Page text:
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BMW wants EV, plug-in variants of every single BMW, Mini model

The onslaught starts with an electric Mini coupe and an electric X3 crossover.

Andrew Krok Reviews Editor / Cars
Cars are Andrew's jam, as is strawberry. After spending years as a regular ol' car fanatic, he started working his way through the echelons of the automotive industry, starting out as social-media director of a small European-focused garage outside of Chicago. From there, he moved to the editorial side, penning several written features in Total 911 Magazine before becoming a full-time auto writer, first for a local Chicago outlet and then for CNET Cars.
Andrew Krok
2 min read
BMW Vision Next 100

Volvo isn't the only automaker attempting to electrify its entire lineup. BMW Group wants in on the action, too.

BMW Group, which includes both BMW and Mini, announced Tuesday that it plans to electrify all brands and models under its umbrella. It's not removing gas engines at all -- rather, they'll live alongside battery-electric models and will help power plug-in hybrids , which will be offered alongside standard gas variants.


If this is where the BMW Next will draw its inspiration from, color me excited.

Tim Stevens/Roadshow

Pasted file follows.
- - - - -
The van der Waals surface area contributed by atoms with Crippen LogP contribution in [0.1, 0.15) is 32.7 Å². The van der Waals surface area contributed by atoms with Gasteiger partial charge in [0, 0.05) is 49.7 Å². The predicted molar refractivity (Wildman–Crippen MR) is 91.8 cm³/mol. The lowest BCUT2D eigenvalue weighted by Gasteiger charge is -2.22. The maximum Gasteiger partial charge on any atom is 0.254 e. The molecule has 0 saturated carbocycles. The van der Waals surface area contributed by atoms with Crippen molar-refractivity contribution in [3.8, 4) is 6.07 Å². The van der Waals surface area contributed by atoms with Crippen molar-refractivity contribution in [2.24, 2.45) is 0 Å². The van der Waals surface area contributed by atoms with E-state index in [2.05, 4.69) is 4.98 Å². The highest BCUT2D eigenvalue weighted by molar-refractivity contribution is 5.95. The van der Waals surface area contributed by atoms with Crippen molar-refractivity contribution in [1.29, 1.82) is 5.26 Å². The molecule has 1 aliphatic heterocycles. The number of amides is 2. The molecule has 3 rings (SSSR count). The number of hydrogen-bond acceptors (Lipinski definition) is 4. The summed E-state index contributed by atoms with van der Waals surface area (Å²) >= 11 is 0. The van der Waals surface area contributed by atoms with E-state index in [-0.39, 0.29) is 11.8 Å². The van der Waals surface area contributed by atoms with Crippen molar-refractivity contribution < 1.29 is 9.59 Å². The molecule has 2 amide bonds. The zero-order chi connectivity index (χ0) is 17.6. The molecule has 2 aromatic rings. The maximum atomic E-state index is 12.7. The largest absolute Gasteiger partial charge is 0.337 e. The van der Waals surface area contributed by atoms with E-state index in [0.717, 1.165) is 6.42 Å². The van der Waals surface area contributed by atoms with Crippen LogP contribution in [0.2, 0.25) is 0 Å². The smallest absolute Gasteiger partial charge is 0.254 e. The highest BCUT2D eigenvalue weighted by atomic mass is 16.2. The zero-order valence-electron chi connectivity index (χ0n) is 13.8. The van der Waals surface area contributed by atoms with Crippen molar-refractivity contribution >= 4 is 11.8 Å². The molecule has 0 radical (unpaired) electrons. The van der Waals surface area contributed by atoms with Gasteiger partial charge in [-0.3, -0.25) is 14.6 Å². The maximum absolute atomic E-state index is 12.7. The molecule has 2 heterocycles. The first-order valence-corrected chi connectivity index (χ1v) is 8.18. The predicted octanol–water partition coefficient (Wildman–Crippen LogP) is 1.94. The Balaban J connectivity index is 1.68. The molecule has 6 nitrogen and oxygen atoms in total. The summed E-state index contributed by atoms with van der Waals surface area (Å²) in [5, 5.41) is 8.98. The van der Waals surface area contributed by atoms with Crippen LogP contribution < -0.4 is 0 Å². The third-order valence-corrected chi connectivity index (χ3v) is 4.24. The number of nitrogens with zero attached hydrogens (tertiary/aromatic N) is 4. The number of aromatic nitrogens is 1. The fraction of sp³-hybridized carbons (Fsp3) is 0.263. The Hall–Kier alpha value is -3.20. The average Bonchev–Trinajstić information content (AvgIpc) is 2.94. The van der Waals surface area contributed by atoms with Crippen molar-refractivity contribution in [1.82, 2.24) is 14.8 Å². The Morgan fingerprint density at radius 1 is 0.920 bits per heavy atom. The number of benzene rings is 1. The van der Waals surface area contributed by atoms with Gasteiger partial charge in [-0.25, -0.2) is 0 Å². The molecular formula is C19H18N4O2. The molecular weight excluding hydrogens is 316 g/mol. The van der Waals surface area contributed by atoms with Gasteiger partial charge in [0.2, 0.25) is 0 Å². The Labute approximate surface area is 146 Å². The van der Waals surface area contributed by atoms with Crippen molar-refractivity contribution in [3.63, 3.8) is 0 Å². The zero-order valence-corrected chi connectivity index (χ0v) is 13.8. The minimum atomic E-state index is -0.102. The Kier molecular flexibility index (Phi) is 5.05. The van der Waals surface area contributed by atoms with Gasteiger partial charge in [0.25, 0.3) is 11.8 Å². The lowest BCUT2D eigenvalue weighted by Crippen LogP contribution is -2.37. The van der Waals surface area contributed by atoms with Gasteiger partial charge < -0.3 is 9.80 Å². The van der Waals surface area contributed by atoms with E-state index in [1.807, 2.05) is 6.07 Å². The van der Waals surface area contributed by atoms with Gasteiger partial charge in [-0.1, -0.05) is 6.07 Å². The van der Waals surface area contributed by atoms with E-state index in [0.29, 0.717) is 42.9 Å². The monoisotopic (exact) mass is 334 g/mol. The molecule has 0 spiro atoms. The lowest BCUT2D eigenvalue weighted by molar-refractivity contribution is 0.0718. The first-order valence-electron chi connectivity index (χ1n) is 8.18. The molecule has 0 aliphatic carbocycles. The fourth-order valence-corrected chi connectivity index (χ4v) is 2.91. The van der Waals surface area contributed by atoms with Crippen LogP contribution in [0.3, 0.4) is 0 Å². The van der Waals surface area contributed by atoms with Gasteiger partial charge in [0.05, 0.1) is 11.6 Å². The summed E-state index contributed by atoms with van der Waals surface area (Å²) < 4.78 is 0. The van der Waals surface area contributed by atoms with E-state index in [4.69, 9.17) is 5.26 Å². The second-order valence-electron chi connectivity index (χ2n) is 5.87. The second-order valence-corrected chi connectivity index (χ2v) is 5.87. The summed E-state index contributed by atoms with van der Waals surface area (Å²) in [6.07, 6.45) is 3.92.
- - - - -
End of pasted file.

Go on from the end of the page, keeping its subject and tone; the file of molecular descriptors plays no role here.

The goal is to start rolling out electrified versions of its cars now, eventually migrating to a next-generation platform that will allow gas cars, EVs and PHEVs to be assembled on the same line.

This ambitious plan will start with the i8 Roadster plug-in hybrid in 2018. Following that will be an all-electric Mini, which BMW Group confirmed would be a variant of the three-door Mini Hardtop. That's slated to go into production in 2019, and its follow-up will be a battery-electric BMW X3 crossover, which is slated for 2020. After that, we'll get the BMW Next, an electric flagship vehicle that will bear a resemblance to the gnarly Vision Next 100 concept.

These vehicles will be wildly important to BMW's future. BMW Group expects that electrified vehicles (including both EVs and PHEVs) will comprise between 15 and 25 percent of its lineup by 2025. That's part of the reason why it wants to build all vehicle variants at the same plant -- BMW already knows how to work in volume, so it should try to leverage that as it attempts to grab as much of this fledgling market as possible.

BMW Group's announcement isn't the first of its kind. Volvo announced in early July that it intends to electrify its entire lineup, as well. Volvo believes it will start offering EV and/or PHEV variants of all its cars as early as 2019. However, while BMW will still build gas-only versions of its vehicles, Volvo plans to ensure every new car sold after 2019 (not counting legacy models still in production) will come with some degree of electrification.

BMW Vision Next 100 concept is a copper-colored vision for the future (pictures)

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